Flintshire County Council is the unitary local authority for the present-day Welsh administrative county of Flintshire, one of the administrative subdivisions of Wales. The Council is responsible for services such as education, waste management and strategic planning in the area. Like all councils operating in today’s economic climate, the council’s focus is on delivering its services to the community as efficiently as possible. It as recently invested in hfx’s Imperago solution to manage staff working hours for its 350 front line waste management and recycling staff. Since implementing the solution the council is able to better manage working hours for its remote teams, and with the efficiency gains the system is on track to deliver substantial savings and improved staff availability in the first year.

Cloud solution provides flexibility for remote workers

A long standing user of hfx’s working hours recording and management solution across the authority, the Council knew that hfx could deliver the working solution that it was looking for to record working hours for its employees working remotely. As a modern and flexible Council they needed to find a time recording solution that better fitted with the requirements of the front line waste and recycling teams.

They wanted a solution that was powerful enough to deliver the control needed to drive efficiency with remote working teams, but which also had as little an impact as possible on users who have minimal access to systems and little technology experience.

The Council decided that a cloud based solution would provide the flexibility that it required to record hours for staff working across different locations. hfx’s solution has a clear, modern interface that is straightforward to use, with no training required. The Council was also able to further adapt the system to have an alternative PIN security feature, should Identity cards be lost or forgotten. This has facilitated built in reliability in the time recording system to accommodate workers who may lose their cards while out.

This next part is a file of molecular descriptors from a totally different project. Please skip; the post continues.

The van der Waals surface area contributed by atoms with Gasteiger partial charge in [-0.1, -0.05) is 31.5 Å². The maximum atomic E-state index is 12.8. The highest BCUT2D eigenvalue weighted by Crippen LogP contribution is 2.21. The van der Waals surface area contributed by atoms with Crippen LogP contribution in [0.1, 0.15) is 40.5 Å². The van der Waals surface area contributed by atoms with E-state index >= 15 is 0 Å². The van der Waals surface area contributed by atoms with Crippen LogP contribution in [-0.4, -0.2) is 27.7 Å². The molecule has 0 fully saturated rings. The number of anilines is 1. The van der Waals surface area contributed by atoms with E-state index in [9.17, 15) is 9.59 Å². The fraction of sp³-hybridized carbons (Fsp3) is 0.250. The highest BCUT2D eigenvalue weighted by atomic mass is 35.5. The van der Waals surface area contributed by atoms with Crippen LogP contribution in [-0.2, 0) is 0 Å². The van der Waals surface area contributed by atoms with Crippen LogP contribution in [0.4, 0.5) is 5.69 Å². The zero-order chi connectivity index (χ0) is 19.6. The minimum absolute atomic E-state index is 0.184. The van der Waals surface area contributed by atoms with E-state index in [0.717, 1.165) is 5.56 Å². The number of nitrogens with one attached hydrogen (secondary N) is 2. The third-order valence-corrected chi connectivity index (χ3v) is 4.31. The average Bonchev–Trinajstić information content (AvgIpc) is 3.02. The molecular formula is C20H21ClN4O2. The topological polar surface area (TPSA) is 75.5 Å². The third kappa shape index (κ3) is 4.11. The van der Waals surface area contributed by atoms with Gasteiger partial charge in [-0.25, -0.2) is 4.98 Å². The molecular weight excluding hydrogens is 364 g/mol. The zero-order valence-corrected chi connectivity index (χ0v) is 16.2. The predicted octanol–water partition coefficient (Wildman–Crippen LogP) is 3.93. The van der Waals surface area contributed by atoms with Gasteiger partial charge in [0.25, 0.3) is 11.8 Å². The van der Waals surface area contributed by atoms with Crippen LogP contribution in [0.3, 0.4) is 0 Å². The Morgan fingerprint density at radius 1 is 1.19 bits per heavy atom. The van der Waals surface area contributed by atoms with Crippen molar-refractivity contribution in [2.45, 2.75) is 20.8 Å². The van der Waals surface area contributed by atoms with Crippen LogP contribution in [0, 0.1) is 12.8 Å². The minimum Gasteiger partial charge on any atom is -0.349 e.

In addition to providing control and flexibility, the hfx solution also empowers staff to access their information securely from anywhere with an internet connection.

Efficiency gains translate into improved end user services 

The Council uses hfx’s system to record hours for the staff working across seven locations, covering all the areas of Flintshire. Each site has the new HexOne dedicated touchscreen clocking terminal developed and built by hfx in the UK. Staff members are also able to access the portal remotely from home or smartphone to access and amend personal details, add notes or book leave. Efficiency savings are a key driver for all local authorities and the ability to better manage and control remote teams is already delivering great improvements over the old manual process.

The system is on track to deliver substantial savings by reducing lost hours and improving staff availability in its first year. A key reason for selecting hfx was also the company’s proven experience in working with local authorities and knowledge of the sector. Flintshire Council chose to implement the solution with a phased approach to iron out teething problems as they occurred and found the support provided by the hfx team invaluable throughout the process. The phased implementation also helped users to buy in to the change and has given a strong foundation to move forward with future plans.

Reports ensure optimal working patterns and staff well-being 

As well as providing improved management on a daily basis of recording staff hours, the new solution has provided additional benefits with the built in reporting functionality. The reports help managers to monitor working hours ensuring that they meet European Working Directives while still delivering the key front line services. In addition, the reports from the hfx system help to manage staff sickness and absence, highlighting possible issues and ensuring fair and accurate working patterns, while meeting financial and operational demands. The solution can also help the Council to design automated rotas for optimal workforce planning.

In summary, hfx’s Imperago is helping Flintshire Council to shape its service and highlight issues and trends through powerful and accurate information. Reports can now be quickly generated and distributed to highlight issues and ensure the Council maintains high standards of service delivery to the community

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hfx awarded G-Cloud 10

glcoud10

hfx are proud to announce our approval onto the G-Cloud 10 procurement framework which allows public sector organisations to quickly and easily procure proven cloud solutions and services without the costs and delays involved in standard procurement processes. Not only does G-CLOUD reduce costs and delays, but it enables modern public sector organisations to on-board agile and effective solutions that empower them to rapidly transform their organisations, adapt to change and take advantage of proven technology in the workplace. hfx previously were awarded G-Cloud 8 and 9 and have been providing flexitime and access control solutions to the public sector for over 40 years.